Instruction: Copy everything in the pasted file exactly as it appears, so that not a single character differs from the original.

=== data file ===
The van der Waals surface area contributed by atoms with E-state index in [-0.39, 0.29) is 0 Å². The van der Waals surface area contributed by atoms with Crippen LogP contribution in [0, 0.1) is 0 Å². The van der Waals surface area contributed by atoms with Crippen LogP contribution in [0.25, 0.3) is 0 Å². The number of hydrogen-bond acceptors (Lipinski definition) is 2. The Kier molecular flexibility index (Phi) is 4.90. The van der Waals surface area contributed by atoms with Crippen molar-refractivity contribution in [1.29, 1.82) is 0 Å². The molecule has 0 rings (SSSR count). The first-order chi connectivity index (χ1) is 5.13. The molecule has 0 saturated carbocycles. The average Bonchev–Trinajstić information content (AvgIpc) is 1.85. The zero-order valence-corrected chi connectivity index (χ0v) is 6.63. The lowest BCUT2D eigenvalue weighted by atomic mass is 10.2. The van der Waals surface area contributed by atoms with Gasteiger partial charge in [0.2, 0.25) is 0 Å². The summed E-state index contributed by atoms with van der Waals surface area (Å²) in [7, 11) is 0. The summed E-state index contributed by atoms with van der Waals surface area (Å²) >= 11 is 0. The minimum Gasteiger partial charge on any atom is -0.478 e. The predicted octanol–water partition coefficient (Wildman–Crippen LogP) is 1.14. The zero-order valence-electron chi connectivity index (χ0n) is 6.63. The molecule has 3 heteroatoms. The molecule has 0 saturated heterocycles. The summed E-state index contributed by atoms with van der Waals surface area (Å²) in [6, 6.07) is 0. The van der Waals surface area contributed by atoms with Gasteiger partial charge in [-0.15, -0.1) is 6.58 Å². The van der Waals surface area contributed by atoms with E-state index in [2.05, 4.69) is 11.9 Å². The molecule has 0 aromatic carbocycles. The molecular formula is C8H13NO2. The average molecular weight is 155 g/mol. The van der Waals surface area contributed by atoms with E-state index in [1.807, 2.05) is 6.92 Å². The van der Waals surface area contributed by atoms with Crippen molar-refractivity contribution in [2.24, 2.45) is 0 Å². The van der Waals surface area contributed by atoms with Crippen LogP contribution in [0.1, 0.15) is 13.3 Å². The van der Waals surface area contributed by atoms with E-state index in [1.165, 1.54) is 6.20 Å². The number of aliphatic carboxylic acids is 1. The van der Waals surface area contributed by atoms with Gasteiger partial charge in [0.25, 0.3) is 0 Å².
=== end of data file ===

The van der Waals surface area contributed by atoms with E-state index in [-0.39, 0.29) is 0 Å². The van der Waals surface area contributed by atoms with Crippen LogP contribution in [0, 0.1) is 0 Å². The van der Waals surface area contributed by atoms with Crippen LogP contribution in [0.25, 0.3) is 0 Å². The number of hydrogen-bond acceptors (Lipinski definition) is 2. The Kier molecular flexibility index (Phi) is 4.90. The van der Waals surface area contributed by atoms with Crippen molar-refractivity contribution in [1.29, 1.82) is 0 Å². The molecule has 0 rings (SSSR count). The first-order chi connectivity index (χ1) is 5.13. The molecule has 0 saturated carbocycles. The average Bonchev–Trinajstić information content (AvgIpc) is 1.85. The zero-order valence-corrected chi connectivity index (χ0v) is 6.63. The lowest BCUT2D eigenvalue weighted by atomic mass is 10.2. The van der Waals surface area contributed by atoms with Gasteiger partial charge in [0.2, 0.25) is 0 Å². The summed E-state index contributed by atoms with van der Waals surface area (Å²) in [7, 11) is 0. The summed E-state index contributed by atoms with van der Waals surface area (Å²) >= 11 is 0. The minimum Gasteiger partial charge on any atom is -0.478 e. The predicted octanol–water partition coefficient (Wildman–Crippen LogP) is 1.14. The zero-order valence-electron chi connectivity index (χ0n) is 6.63. The molecule has 3 heteroatoms. The molecule has 0 saturated heterocycles. The summed E-state index contributed by atoms with van der Waals surface area (Å²) in [6, 6.07) is 0. The van der Waals surface area contributed by atoms with Gasteiger partial charge in [-0.15, -0.1) is 6.58 Å². The van der Waals surface area contributed by atoms with E-state index in [2.05, 4.69) is 11.9 Å². The molecule has 0 aromatic carbocycles. The molecular formula is C8H13NO2. The average molecular weight is 155 g/mol. The van der Waals surface area contributed by atoms with E-state index in [1.807, 2.05) is 6.92 Å². The van der Waals surface area contributed by atoms with Crippen molar-refractivity contribution in [2.24, 2.45) is 0 Å². The van der Waals surface area contributed by atoms with Crippen LogP contribution in [0.1, 0.15) is 13.3 Å². The van der Waals surface area contributed by atoms with E-state index in [1.165, 1.54) is 6.20 Å². The number of aliphatic carboxylic acids is 1. The van der Waals surface area contributed by atoms with Gasteiger partial charge in [0.25, 0.3) is 0 Å².